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University of Gothenburg

Biomarkers for Neurodegenerative Diseases

MAY 24 - 28, 2021

We are excited to announce the third edition at University of Gothenburg (UGOT), again in collaboration with the UCL Dementia Research Centre. Aimed at PhD level and beyond, this detailed and comprehensive five-day course will feature many leading names in biomarker research (see below). We look forward to welcoming delegates from around the world for this unique educational and networking opportunity.

The first two “Biomarkers for neurodegenerative diseases” courses took place April 2018 at the University of Gothenburg (UGOT) and April 2019 at University College London (UCL).

Biomarkers are increasingly required for effective research into neurodegenerative diseases. They are critical for diagnosis, disease monitoring and will be key for measuring target engagement of disease modifying therapies.

PhD students working in the field of neurodegeneration require a working knowledge of a range of biomarkers to correctly interpret scientific literature and to design and conduct successful and ambitious research studies.

The University of Gothenburg and University College London are leading international centres with complementary expertise in fluid and imaging biomarkers. This collaboration would be expected to strengthen the quality of biomarker training across both institutions and beyond, as well as fostering new research collaborations and providing delegates with outstanding networking opportunities.

Contact:

For any queries about the course please contact the course leaders or Mrs Eva Bringman (UGOT) or Ms Ayesha Khatun (UCL).

Course direction

Michael Schöll is Associate Professor at the Wallenberg Centre for Molecular and Translational Medicine at the University of Gothenburg and Principal Research Fellow at UCL Institute of Neurology.

Ross Paterson is Clinical Lecturer at UCL Institute of Neurology.

Course content

The aims will be to provide basic and practical knowledge of fluid and brain imaging-based biomarkers for neurodegenerative diseases. Participants will be expected to achieve a broad understanding of the following advanced brain imaging and neurochemistry technologies used as research and clinical tools in neurodegenerative diseases:

  • Neurochemistry (liquid-based biomarkers):
  • Biomarkers in cerebrospinal fluid
  • Biomarkers in blood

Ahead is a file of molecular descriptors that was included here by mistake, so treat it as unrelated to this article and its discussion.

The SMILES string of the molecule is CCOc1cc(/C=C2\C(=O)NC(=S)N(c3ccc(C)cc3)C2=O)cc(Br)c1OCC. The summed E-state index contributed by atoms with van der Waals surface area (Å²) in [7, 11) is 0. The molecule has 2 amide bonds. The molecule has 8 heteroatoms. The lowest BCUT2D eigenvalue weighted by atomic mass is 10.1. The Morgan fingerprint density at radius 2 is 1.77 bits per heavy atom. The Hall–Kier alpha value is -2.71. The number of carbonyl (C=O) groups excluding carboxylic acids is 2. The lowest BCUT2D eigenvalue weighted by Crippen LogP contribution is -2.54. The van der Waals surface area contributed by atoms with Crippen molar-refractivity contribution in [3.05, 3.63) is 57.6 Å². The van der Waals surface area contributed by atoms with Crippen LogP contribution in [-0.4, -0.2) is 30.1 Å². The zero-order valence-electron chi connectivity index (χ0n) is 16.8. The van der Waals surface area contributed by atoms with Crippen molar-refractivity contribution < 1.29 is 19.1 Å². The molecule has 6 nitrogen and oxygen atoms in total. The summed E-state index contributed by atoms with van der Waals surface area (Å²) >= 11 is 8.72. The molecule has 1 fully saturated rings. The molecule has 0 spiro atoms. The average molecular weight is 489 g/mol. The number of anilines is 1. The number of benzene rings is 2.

• Structural and functional magnetic resonance imaging (MRI)
  • Positron emission tomography (PET)

Learning outcomes

After completing the course, the student is expected to be able to:

  • Explain basic concepts in image-based and fluid-based biomarker research.
  • Describe how different biomarkers relate to each other in a temporal, pathogenic, and regional (anatomical) context of different neurodegenerative diseases.
  • Conduct the planning of a project within their own research area where the use of the discussed biomarkers is described.
  • Use basic tools to evaluate biomarker data
  • Interpret biomarker profiles in different neurodegenerative diseases.
  • Understand when particular biomarkers/methods can & cannot be applied
  • Analyze the predictive value of the respective biomarkers in different conditions.

Previous Feedback

UGOT and UCL administered the “Biomarkers for neurodegenerative diseases” in 2018 and 2019 with excellent feedback.

  • “Every lecture was interesting, and I wouldn’t change a thing in this context. I had a great time, learnt a lot during the course and would recommend it to everybody in the field!”
  • “The course was fantastic and even topped my already high expectations!”
  • “All content was highly relevant, well-communicated and varied - the incredible hospitality was a very welcome bonus.”
  • "This course was very well organized and executed. The excellent content was delivered by frontrunners in the field from both Sweden and elsewhere. The atmosphere of the course was welcoming and relaxed yet conducive to good discussions. I would definitely recommend this to any PhD student colleagues who are studying neurodegeneration”
  • “The course was a big hit!”